Performance Review by Antonio Mondesire
February 21, 2015
Pianist, composer, arranger Elio Villafranca and the Jass Syncopator’s presented Cinqué – The Suite of the Caribbean at Jazz at Lincoln Center’s Appel Room before a warm and receptive audience.
The suite consisted of five movements dedicated to and inspired by Joseph Cinqué, the protagonist of La Amistad, a freedom fighter and force of nature whose journey of self-discovery was rooted in the idea, “The whole is greater than the sum of its parts.”
Consistent with Yoruba wisdom, Villafranca’s powerful sonic-art honored the ancestors and the branches and roots of our collective ancestral tree.
Essentially, the repertoire was a musical journey in five parts:
Part 1: Cinque / The Capture / Troubled Waters.
Part II: Maluagda / La Burl de Los Congos / Madre Agua (Yaya Baluande).
Part III: Indigo / Mesi Bondye.
Part IV: The Night at Bois Caiman / Burn Down the Fields.
Part V: Comparsa.
The movements represented a diverse range of colors, textures, rhythms, melodic call and response and solos accented by traditional dance.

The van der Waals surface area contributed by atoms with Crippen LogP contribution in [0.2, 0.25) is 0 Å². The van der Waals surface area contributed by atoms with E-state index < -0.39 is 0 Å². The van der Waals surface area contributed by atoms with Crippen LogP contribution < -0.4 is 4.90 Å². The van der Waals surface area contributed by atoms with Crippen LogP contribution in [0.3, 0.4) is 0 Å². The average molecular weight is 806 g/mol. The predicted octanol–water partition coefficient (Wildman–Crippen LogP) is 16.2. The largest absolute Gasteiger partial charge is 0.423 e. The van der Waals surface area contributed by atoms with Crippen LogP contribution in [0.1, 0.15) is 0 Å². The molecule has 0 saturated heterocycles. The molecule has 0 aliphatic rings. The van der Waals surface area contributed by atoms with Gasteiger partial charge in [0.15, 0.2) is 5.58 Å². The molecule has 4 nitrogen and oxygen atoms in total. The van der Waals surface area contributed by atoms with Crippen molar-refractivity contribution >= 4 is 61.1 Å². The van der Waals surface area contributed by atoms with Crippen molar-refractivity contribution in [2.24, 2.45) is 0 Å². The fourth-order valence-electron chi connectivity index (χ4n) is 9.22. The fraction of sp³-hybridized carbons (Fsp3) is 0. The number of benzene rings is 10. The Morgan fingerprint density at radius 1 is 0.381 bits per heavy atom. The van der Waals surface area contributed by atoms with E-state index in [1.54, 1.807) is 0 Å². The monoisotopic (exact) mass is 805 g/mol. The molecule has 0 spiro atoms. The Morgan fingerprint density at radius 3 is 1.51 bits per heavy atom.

Highlights included Jon Faddis’s riveting brass acumen; consistent, tasteful exchanges between the pianist and his team of polished musicians; trombonist/conch/shell player Steve Turre’s unparalleled swing and crowd pleasing harmonics; the tasteful inclusion of traditional Puerto Rican rhythms (Bomba Xica), the integration of recorded Kongo chants, a sweet rendition of the tune, “Mesi Bondye” by banjo player, Leila Mc Calla and the closing comparsa (Cuban Carnival swing with classic chorus) as dancer Liethis Y Hechavarria –
tap danced with wood block sandals playing 2-3 beat of the clave.
Jonathan “JBlak” Troncoso – need to see / hear more of his pan Afro-Caribe virtuousity with some featured solos….as the old Kongos would say “somos. o no somos” /” are we or are we not”.
Prior to the concert, Ben Young of Swing University conducted an interesting and informative pre-concert discussion and touched on Elio Villafranca’s geo-historic background in context to the Caribbean Basin of island nations. It is here that a brief description of the banjo used in Leyla McCalla’s work would have been helpful.
To conclude, Elio Villafranca and the Jass Syncopators are lined up for “Nsambi Mpugu’s” (God Almighty’s) blessings as he builds upon the high standard that he has set for himself. We respectfully watch his growth. Bacheche! (excellent in Kongo).
Personnel: Elio Villafranca – Musical Director > piano and Guataca; Jon Faddis – trumpet; Leyla McCalla – cello/banjo/ vocal; Vincent Herring – alto sax/flute/clarinet: Steve Turre – trombone and multiple conch shells; Greg Tardy – tenor sax/clarinet; Michele Wright –clarinet; Gregg August – bass; and assorted percussion; Jonathan “JBlak”Troncoso – percussion: Liethis Y Hechavarria – dancer.
Elio Villafranca: www.eliovillafranca.net
Jazz at Lincoln Center: www.jazz.org